Malpractice liability costs U.S. $55.6 billion: study

WASHINGTON Tue Sep 7, 2010 1:36am EDT

A pregnant woman stands on a scale before receiving a prenatal exam at the Maternity Outreach Mobile in Phoenix, Arizona October 8, 2009. . REUTERS/Joshua Lott

A pregnant woman stands on a scale before receiving a prenatal exam at the Maternity Outreach Mobile in Phoenix, Arizona October 8, 2009. .

Credit: Reuters/Joshua Lott

Related Topics

WASHINGTON (Reuters) - Medical malpractice liability costs the U.S. healthcare system more than $55 billion a year, most of it in "defensive" medical practices such as extra tests and scans, according to a report released on Tuesday.

These costs, which also include administrative costs, payments to plaintiffs and lawyer fees, account for 2.4 percent of annual U.S. healthcare spending, Michelle Mello of the Harvard School of Public Health and colleagues reported.

So-called defensive medicine costs alone totaled an estimated $45.6 billion, Mello's team reported in the journal Health Affairs.

The issue of malpractice has repeatedly come up in discussions and debates over healthcare reform. Doctors often must carry hundreds of thousands of dollars a year in malpractice insurance.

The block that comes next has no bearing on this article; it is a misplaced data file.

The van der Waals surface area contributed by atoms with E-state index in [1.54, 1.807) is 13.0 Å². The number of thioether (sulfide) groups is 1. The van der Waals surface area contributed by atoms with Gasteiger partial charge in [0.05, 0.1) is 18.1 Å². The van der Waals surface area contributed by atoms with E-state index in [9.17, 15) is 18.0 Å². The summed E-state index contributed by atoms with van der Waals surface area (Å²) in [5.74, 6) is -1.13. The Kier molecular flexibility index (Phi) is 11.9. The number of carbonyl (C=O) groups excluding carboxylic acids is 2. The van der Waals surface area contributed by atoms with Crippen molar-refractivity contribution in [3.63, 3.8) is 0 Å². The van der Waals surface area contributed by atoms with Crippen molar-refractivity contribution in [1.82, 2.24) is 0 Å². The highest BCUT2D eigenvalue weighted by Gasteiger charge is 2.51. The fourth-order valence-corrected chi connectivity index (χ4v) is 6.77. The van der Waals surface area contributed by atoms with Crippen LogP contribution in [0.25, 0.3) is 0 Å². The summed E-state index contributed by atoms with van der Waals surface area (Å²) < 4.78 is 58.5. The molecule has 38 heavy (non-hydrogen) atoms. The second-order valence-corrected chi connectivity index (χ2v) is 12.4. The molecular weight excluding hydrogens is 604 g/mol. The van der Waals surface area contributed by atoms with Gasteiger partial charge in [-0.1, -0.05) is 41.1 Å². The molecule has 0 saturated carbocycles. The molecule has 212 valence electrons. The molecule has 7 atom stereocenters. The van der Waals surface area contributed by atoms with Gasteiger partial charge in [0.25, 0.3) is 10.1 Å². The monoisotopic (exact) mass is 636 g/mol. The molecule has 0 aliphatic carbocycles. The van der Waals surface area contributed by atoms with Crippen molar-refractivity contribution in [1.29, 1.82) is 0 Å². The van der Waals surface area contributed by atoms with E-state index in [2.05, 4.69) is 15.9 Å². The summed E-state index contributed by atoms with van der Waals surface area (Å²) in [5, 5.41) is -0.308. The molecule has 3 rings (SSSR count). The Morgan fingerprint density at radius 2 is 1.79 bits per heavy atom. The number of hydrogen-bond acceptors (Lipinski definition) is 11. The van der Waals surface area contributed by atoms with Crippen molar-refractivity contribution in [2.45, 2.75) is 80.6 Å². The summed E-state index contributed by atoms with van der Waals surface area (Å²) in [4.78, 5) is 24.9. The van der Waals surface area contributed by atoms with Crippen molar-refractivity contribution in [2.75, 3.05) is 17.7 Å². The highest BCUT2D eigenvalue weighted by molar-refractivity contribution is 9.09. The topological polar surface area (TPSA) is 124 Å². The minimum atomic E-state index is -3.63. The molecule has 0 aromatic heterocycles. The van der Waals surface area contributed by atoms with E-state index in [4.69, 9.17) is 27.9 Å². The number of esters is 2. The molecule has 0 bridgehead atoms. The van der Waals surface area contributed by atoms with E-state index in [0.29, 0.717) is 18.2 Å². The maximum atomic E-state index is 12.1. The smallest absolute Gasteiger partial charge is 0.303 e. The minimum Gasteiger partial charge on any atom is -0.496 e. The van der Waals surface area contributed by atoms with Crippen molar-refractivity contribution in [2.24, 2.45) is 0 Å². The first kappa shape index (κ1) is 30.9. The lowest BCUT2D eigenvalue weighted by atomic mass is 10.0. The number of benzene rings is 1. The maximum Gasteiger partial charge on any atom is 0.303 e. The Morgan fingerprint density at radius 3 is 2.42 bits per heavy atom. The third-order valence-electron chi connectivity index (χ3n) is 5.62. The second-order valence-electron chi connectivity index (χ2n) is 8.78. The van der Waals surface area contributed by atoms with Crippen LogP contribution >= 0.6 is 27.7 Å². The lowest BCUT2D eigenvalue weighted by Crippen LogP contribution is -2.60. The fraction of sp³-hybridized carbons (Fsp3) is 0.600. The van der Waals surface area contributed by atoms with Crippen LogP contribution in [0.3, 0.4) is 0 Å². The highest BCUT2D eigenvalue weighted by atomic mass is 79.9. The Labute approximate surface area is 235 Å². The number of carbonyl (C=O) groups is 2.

The administration of President Barack Obama has made saving money a centerpiece of healthcare reform, Obama's signature domestic policy.

"We cannot debate the potential for medical liability reform to bring down health care costs in any meaningful way without realistic cost estimates," Mello said in a statement.

"Physician and insurer groups like to collapse all conversations about cost growth in health care to malpractice reform, while their opponents trivialize the role of defensive medicine," added Amitabh Chandra, a professor of public policy at Harvard's Kennedy School of Government who worked on the study.

"Our study demonstrates that both these simplifications are wrong -- the amount of defensive medicine is not trivial, but it's unlikely to be a source of significant savings."

Many groups have suggested tort reform as a solution, including caps on damages to be paid in successful malpractice suits, but Mello's team said such reforms would be unlikely to cut overall healthcare spending much.

Total malpractice indemnity payments were $5.72 billion a year in 2008 dollars, Mello's team found -- about $5 billion in actual damages and less than $2 million in punitive damages.

But they noted there is no comprehensive system for tracking such damages, either. "The source that comes closest is the National Practitioner Data Bank of the Health Resources and Services Administration (HRSA)," they wrote.

They used that databank, with estimates from other sources, for their report. They used published studies for other numbers in the report.

"Notably missing from this list are malpractice insurance premiums," Mello's team noted.

"Premiums represent insurers' best estimates of their indemnity costs and defense costs, plus additional amounts to cover other operating expenses, reinsurance costs, and profits or surplus building. It would be double counting to include both malpractice premium costs and indemnity and administrative costs."